Pro Bono: Family helped to resolve conditions in their rental home
Nick Pulignano comes to the aid of a family facing dangerous mold contamination.
The Jacksonville Bar Association
| 4:30 a.m. June 3, 2021
The Bar Bulletin
Missy Davenport • JBA Pro Bono Committee Chair
While there is a process for lawfully withholding rent when a landlord has not repaired unsafe conditions in a rental property, that does not always result in a satisfactory outcome for the tenant.
Christina McEuen recently faced such a situation. Luckily, she came to Jacksonville Area Legal Aid and attorney Nick Pulignano was willing to step in to volunteer his time to assist McEuen after several private firms declined her case.
Pulignano, whom McEuen describes as “amazing,” details the case:
What were the basic facts of your case?
In 2017, Ms. McEuen signed a lease for a small home in Jacksonville. At that time, she had medically needy children.
After moving into the property, the tenant discovered the house had significant defective conditions including a leaking roof, leaking pipes and drains and a leaking water heater.
She promptly notified the landlord, who hired a handyman to make repairs. Despite attempts, the problems persisted and were not repaired. Those defects caused water damage and toxic mold contamination throughout the house, which rendered it dangerous and uninhabitable and put her and her children at risk.
The client was forced to notify the city of Jacksonville Code Enforcement Department, which ordered the landlord to make the repairs.
After the landlord failed to make the necessary repairs, the client withheld the rent for two months resulting in an eviction lawsuit.
The client could not afford to relocate to another house because of lack of employment and living on a small, fixed income.
She attempted to represent herself, but after more than a year of litigation, and after paying more than $10,000 into the court registry for rent, leaving her nearly destitute, she contacted JALA.
By that time, many items of her furniture and furnishings were damaged or destroyed by water, mold and mildew.
What were you able to accomplish for your client?
Our initial efforts were to negotiate a settlement, asking that the landlord agree to release the court registry rent so the client could afford to move.
When those negotiations were not successful, we filed an amended answer, affirmative defenses and counterclaim, alleging the landlord breached the lease agreement by refusing to make repairs to the property necessary to make it safe and habitable as required by both the lease and by Section 83.51, Florida Statutes.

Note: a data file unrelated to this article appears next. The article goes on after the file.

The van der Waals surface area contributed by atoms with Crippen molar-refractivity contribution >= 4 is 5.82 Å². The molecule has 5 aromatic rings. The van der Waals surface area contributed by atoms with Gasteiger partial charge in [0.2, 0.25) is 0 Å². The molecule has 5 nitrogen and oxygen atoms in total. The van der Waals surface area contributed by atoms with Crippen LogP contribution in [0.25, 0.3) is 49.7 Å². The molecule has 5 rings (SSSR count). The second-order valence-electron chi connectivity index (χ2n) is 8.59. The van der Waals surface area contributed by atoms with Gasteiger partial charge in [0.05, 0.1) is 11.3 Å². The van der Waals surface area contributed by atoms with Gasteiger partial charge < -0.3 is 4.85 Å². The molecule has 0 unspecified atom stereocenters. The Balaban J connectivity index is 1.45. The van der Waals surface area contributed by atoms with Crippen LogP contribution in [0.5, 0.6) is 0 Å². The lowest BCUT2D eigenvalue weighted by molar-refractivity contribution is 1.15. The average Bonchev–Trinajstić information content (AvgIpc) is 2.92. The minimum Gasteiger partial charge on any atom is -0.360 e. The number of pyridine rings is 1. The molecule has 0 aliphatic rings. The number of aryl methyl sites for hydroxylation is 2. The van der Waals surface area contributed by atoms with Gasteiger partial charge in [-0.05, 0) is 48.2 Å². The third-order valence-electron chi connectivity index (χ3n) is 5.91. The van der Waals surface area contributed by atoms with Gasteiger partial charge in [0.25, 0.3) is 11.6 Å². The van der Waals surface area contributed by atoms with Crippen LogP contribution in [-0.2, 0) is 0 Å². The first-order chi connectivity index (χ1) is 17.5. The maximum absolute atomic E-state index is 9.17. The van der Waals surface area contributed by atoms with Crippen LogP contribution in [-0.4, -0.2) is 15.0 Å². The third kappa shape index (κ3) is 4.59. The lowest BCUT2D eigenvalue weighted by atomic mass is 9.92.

We then filed a motion to set the case for nonjury trial and asked the court to refer the case to County Court mediation.
At mediation, the landlord agreed that the client would be paid $4,500 from the court registry, and the parties agreed that all claims and counterclaims would be dismissed with prejudice. The mediator provided services at no cost to the parties.
Why was the outcome important to your client?
The client had to borrow money to move out of the house The settlement funds allowed her to repay that debt, pay other moving expenses and replace some of her lost furniture.
Why was the experience important to you?
The satisfaction of seeing our justice system work and resolving the matter with a fair and appropriate outcome.
What advice do you have for attorneys considering pro bono service?
Attorneys have an obligation to give something back to their communities, whether by public service or pro bono legal work.
All of my pro bono work has been rewarding and memorable. The clients express unconditional gratitude for the help they received.
Nick Pulignano is the head of the Business Practice Group at Marks Gray. He serves as “outside general counsel” for many business owners and handles a variety of business and real estate-related matters.
He was admitted to practice and joined Marks Gray in 1981 after attending the University of North Carolina at Chapel Hill on a Navy ROTC scholarship and receiving his law degree from the University of Florida Levin College of Law.
If you’re licensed to practice law in Florida and would like to make a difference for someone who can’t afford to retain an attorney, contact Missy Davenport at [email protected] for more information about pro bono opportunities.